Technology's role in boosting productivity and the resulting beneficial effects on the economy are hardly news to IT professionals and technology-savvy managers.
Today there is a range of technological innovations. including the ongoing surge to electronic business, for improving productivity and allowing businesses to grow their profits without necessarily raising their prices.
There has been lively debate amongst economists and policy analysts over the past 20 years or so about the impact of IT and its effect on productivity. Usually the boffins are, in their typical way, trying to figure things out after the fact and thus spend most of their time explaining the phenomena after it's bolted.
Aberdeen Research reports that the next generation of electronic markets will enable multiple buyers and suppliers worldwide to conduct automated transactions, business processes, information exchange, planning analysis and collaboration on a single integrated Web-based platform. "Imagine the economists trying to get their arms around that lot"!
This "e-business era" will assist businesses wherever they maybe in taming the variances in supply and demand, in reducing inventories, and in streamlining business processes by delivering transparent views of demands, production plans and supply and capacity status to all the supply chain participants.
Day by day
The IT future keeps revealing itself one day at a time and with every minor or major change, yesterday's assumptions are no longer entirely valid. One consequence of this is that no single bolt of lightning can suddenly create a lasting reality in which organisations can gain a permanent competitive advantage.
Making sound decisions, however, is only half the story. To be successful, organisations must also be adept at implementing systems swiftly and effectively. This puts information technology right bang at the heart of the organisations' competitiveness.
IT performance, availability, distribution of information, and productivity have frustrated management in their efforts to develop a "complete" system in the past. But in this era of globalisation with stiffer competition and continuing change, climbing to new heights of success requires different approaches. It was Albert Einstein who said "The significant problems we face cannot be solved at the same level of thinking we were at when we created them". He also said: "The faster you move, the longer you will live".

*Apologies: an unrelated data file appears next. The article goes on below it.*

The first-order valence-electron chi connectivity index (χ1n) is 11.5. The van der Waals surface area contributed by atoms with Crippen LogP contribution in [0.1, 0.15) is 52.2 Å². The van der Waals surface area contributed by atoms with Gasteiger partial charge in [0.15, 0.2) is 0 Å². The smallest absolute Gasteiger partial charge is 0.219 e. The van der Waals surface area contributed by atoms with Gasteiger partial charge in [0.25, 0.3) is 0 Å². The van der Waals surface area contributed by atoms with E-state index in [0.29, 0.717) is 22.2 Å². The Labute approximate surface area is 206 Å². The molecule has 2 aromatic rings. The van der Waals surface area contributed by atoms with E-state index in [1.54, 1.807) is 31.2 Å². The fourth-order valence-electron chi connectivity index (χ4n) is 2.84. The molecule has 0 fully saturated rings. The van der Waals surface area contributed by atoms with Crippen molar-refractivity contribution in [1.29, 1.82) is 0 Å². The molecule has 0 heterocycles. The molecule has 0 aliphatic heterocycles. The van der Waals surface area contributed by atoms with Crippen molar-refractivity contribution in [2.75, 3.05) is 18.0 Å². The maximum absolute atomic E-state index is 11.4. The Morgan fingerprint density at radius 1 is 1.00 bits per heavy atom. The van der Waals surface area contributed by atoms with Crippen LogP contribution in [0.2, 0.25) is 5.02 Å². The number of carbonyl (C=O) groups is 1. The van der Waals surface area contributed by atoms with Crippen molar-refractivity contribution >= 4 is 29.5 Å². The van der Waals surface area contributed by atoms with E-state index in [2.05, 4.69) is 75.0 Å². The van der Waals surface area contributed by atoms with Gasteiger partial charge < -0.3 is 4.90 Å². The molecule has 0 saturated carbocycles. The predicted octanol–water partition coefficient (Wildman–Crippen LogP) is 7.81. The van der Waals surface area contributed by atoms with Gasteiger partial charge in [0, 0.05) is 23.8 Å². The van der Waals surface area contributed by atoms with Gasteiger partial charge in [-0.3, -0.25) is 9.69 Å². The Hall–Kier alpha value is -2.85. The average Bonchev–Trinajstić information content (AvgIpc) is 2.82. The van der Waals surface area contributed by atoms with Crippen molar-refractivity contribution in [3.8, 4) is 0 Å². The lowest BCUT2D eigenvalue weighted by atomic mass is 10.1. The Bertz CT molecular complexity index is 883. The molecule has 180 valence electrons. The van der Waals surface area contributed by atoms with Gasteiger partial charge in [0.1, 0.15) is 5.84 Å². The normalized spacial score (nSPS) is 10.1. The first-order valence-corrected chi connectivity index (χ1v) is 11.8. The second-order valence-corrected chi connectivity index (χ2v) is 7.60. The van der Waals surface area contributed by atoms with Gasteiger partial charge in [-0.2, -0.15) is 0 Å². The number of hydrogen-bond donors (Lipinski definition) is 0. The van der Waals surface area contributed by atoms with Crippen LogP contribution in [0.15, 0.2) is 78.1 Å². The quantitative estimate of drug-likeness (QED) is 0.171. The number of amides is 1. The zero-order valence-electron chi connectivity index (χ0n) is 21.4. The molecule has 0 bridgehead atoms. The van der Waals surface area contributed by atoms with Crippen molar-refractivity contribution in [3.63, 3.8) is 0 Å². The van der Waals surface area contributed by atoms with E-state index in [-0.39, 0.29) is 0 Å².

In spite of the many managerial suspicions and the various research reports exposing the perils of IT, today's executives can't simply opt out of the technological revolution. In this increasingly complex and competitive world today, information knowledge and wisdom are strategic resources that will make the difference between winning and losing.
Information and production
Like human resources, capital and raw material, information has taken its place as a factor of production with its usefulness only being limited by the ways it is managed and used.
There is also today a far more sophisticated set of customers and prospects. Business leaders will need to develop mobile applications to increase productivity, competitiveness and customer satisfaction. Companies will be creating completely new ways of staying in touch. IT for the masses, IT for the government, IT in support of industry, and IT as an exporter are major thrust areas where Australia must capitalise to enhance the competitiveness of individuals, businesses and Australia as a whole.
The abundance of opportunities brought about by technology is boundless. It's no longer a case of "being in the right place at the right time". It is more about being in the world market at the right time, which is now.
Until recently most of the "old guard" in Australian business took an ostrich-like view of IT, often pretending it was not. all that big a deal. But now, with an Internet-enamored stock market and some incredibly fast online brand building, willful ignorance has quickly turned into something resembling panic in the ranks.
Tomorrow's business battlefield will continue to be widely contested between the electronic and physical worlds, but when you put these two together into something more seamless, combining technology and people, you can do things for customers that online-only business can't match.
The pressure will be on IT departments to deliver strategic business advantage and the heightened awareness in the boardroom is going to shine the spotlight on CIOs a lot brighter.